Eleven years ago, an ambitious new label, How2Recycle, emerged to make it easier for U.S. consumers to put their packaging in the right place at end-of-use. It offers better information than the alternatives, and it’s growing.
Yet in that time, recycling rates haven’t dramatically risen; many activists believe that recycling, especially for plastics, will never work; and other labels continue to confuse consumers and hamper recycling.
In this challenging context, what’s it like to swim upstream?
To find out, I sat down with Karen Hagerman, director of the How2Recycle program. The nonprofit GreenBlue originally rolled out How2Recycle (H2R) in 2012 "to get more materials in the recycling bin by taking the guesswork out of recycling." Other than "a couple of one-offs," no other nationwide system for labeling recyclable materials exists either in the U.S. or Canada, she said.
After more than a decade, the H2R label has grown from a pilot program to one with over 500 brand members including Coca-Cola, Clorox and General Mills, an additional 100 packaging manufacturers or non-brand members and tens of thousands of labels on packaging in the U.S. and Canada.
The improved information
How2Recycle has done a great job of developing a more detailed and helpful label for recyclability because, as the example below shows, it breaks down a package by component — such as paper box or plastic tray — with specific instructions for each.
It offers more and better information than non-standardized labels, such as the widespread chasing arrows symbol, which lacks the details to help you decide where to put a container — especially because the acceptance of certain materials, such as polypropylene, varies by region, ZIP code and in some cases, which hauler services your address.
The policy discussion
"One really hot topic with the How2Recycle label, our membership and just recyclability in general is all the movement on policy to regulate recyclability messaging," she said, referring to California’s S.B. 343 truth in labeling law coming into effect in 2024. "It's really challenging because as we see that occur, (we’re) operating at a national scale, so figuring out how to adapt to the different states while still communicating to a national market is complex."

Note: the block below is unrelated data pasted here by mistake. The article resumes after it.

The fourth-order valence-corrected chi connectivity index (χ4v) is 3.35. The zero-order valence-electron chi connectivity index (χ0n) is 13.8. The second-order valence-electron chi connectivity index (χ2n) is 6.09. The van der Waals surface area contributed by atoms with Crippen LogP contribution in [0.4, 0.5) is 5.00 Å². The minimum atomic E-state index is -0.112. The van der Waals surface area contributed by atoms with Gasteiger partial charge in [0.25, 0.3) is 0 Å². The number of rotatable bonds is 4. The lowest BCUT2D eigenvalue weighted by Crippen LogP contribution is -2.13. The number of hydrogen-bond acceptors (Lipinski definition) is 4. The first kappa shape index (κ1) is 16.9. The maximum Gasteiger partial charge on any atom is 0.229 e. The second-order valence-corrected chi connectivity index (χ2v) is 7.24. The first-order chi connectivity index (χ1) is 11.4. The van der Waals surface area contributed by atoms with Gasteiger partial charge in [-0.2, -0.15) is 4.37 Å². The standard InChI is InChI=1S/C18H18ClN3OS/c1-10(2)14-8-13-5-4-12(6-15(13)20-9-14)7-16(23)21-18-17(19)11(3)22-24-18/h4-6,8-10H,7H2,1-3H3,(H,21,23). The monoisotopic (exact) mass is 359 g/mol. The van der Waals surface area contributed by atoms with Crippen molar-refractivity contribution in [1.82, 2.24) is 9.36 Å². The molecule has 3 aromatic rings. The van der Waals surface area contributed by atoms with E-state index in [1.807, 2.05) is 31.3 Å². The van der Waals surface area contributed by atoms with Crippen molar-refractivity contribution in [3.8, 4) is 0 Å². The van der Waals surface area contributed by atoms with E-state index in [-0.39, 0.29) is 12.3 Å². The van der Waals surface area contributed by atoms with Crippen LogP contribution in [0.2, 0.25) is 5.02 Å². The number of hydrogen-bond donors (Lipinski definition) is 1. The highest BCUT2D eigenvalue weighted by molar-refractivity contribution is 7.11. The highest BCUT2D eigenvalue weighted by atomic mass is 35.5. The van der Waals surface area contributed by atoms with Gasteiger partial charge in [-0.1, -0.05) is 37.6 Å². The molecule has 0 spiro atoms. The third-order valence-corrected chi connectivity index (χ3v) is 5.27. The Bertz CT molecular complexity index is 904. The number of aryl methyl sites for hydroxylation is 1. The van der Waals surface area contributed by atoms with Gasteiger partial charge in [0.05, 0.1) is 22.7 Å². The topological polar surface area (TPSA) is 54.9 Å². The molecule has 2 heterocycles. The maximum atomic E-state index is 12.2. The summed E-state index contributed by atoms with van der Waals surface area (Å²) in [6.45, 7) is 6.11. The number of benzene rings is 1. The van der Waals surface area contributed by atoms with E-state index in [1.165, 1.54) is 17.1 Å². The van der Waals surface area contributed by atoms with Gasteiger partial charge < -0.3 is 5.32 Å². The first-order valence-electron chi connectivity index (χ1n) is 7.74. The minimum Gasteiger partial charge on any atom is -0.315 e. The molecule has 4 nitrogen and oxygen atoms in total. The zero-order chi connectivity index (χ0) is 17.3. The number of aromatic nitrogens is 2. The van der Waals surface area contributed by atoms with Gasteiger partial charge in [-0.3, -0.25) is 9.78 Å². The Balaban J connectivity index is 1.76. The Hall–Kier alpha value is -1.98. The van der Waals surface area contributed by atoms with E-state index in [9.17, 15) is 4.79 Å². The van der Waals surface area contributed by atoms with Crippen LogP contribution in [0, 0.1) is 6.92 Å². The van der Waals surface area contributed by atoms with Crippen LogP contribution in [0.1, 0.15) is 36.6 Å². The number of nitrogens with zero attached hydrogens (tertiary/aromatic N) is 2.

Hagerman described how H2R’s recyclability claims are based on five pillars:
- Compliance with applicable law
- Recycling access for the specific material for at least 60 percent of households, a threshold outlined in the Green Guides
- Technical sortation of materials
- Re-processability of the material
- The existence of an end market for the material
The challenging environment
To offer context for the environment in which the H2R label operates, I looked at the EPA’s most recent data about recycling rates, which is five years old. Recycling rates for packaging overall have risen from 38 percent to 54 percent between 2000 and 2018. But plastics recycling has barely budged, from 9 percent to 14 percent; it has remained at 14 percent between 2010 and 2018. Aluminum recycling, meanwhile, has fallen from 44 percent to 35 percent.
It doesn't seem like we're moving the needle at all. Why not?
As for these trends, according to Hagerman, even where materials are collected and sorted, the data about what recycled raw material feeds back into new products is tough to come by.
In addition, the privatized system in the U.S. for collection, sorting and recycling leaves gaps. "The data exists," Hagerman said, "but it exists in such a fragmented way."
"I mean, I would love data on the effectiveness of the How2Recycle label," she added. "I would love to do bale audits and see: Does our label sort correctly? Are consumers actually following the instructions? Is material making it to the right place? What percentage of the cardboard bale has the How2Recycle label on it?
"Those are things we're looking into and we're trying to increase our capacity and resources to be able to get that data, because at the end of the day I want to be able to tell businesses and consumers that yes, this label is effective at increasing the quality and quantity in the recycling system. That's our mission."
My takeaway is that you can only improve what you measure, and in the case of recycling, we are not doing a great job of measuring.
What can we learn from all this? Recycling is a systems issue. We can improve packaging design, labeling, collection and recycling infrastructure independently, but without linking them all together and creating end markets, it’ll be difficult to make headway.